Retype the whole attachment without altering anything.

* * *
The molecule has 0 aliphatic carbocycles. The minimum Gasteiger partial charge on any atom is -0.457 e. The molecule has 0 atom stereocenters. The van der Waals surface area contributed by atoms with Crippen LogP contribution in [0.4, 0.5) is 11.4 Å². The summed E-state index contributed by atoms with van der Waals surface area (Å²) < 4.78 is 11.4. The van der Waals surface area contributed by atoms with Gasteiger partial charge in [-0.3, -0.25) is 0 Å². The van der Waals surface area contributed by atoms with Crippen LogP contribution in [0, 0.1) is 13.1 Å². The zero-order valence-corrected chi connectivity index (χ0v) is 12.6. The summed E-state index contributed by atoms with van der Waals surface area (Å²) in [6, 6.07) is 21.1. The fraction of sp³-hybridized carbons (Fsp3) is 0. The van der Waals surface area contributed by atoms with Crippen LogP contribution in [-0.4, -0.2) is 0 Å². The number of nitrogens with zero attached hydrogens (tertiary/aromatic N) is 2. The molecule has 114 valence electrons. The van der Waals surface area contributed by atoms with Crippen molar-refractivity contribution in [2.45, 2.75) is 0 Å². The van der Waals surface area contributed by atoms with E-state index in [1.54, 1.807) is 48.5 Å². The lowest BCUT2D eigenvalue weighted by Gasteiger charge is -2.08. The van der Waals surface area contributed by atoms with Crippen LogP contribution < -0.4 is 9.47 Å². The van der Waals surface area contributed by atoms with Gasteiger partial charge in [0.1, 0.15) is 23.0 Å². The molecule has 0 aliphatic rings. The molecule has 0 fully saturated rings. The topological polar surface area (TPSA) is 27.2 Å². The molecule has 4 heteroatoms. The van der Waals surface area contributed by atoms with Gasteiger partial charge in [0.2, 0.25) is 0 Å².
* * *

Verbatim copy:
The molecule has 0 aliphatic carbocycles. The minimum Gasteiger partial charge on any atom is -0.457 e. The molecule has 0 atom stereocenters. The van der Waals surface area contributed by atoms with Crippen LogP contribution in [0.4, 0.5) is 11.4 Å². The summed E-state index contributed by atoms with van der Waals surface area (Å²) < 4.78 is 11.4. The van der Waals surface area contributed by atoms with Gasteiger partial charge in [-0.3, -0.25) is 0 Å². The van der Waals surface area contributed by atoms with Crippen LogP contribution in [0, 0.1) is 13.1 Å². The zero-order valence-corrected chi connectivity index (χ0v) is 12.6. The summed E-state index contributed by atoms with van der Waals surface area (Å²) in [6, 6.07) is 21.1. The fraction of sp³-hybridized carbons (Fsp3) is 0. The van der Waals surface area contributed by atoms with Crippen LogP contribution in [-0.4, -0.2) is 0 Å². The number of nitrogens with zero attached hydrogens (tertiary/aromatic N) is 2. The molecule has 114 valence electrons. The van der Waals surface area contributed by atoms with Crippen molar-refractivity contribution in [2.45, 2.75) is 0 Å². The van der Waals surface area contributed by atoms with E-state index in [1.54, 1.807) is 48.5 Å². The lowest BCUT2D eigenvalue weighted by Gasteiger charge is -2.08. The van der Waals surface area contributed by atoms with Crippen LogP contribution < -0.4 is 9.47 Å². The van der Waals surface area contributed by atoms with Gasteiger partial charge in [0.1, 0.15) is 23.0 Å². The molecule has 0 aliphatic rings. The molecule has 0 fully saturated rings. The topological polar surface area (TPSA) is 27.2 Å². The molecule has 4 heteroatoms. The van der Waals surface area contributed by atoms with Gasteiger partial charge in [0.2, 0.25) is 0 Å².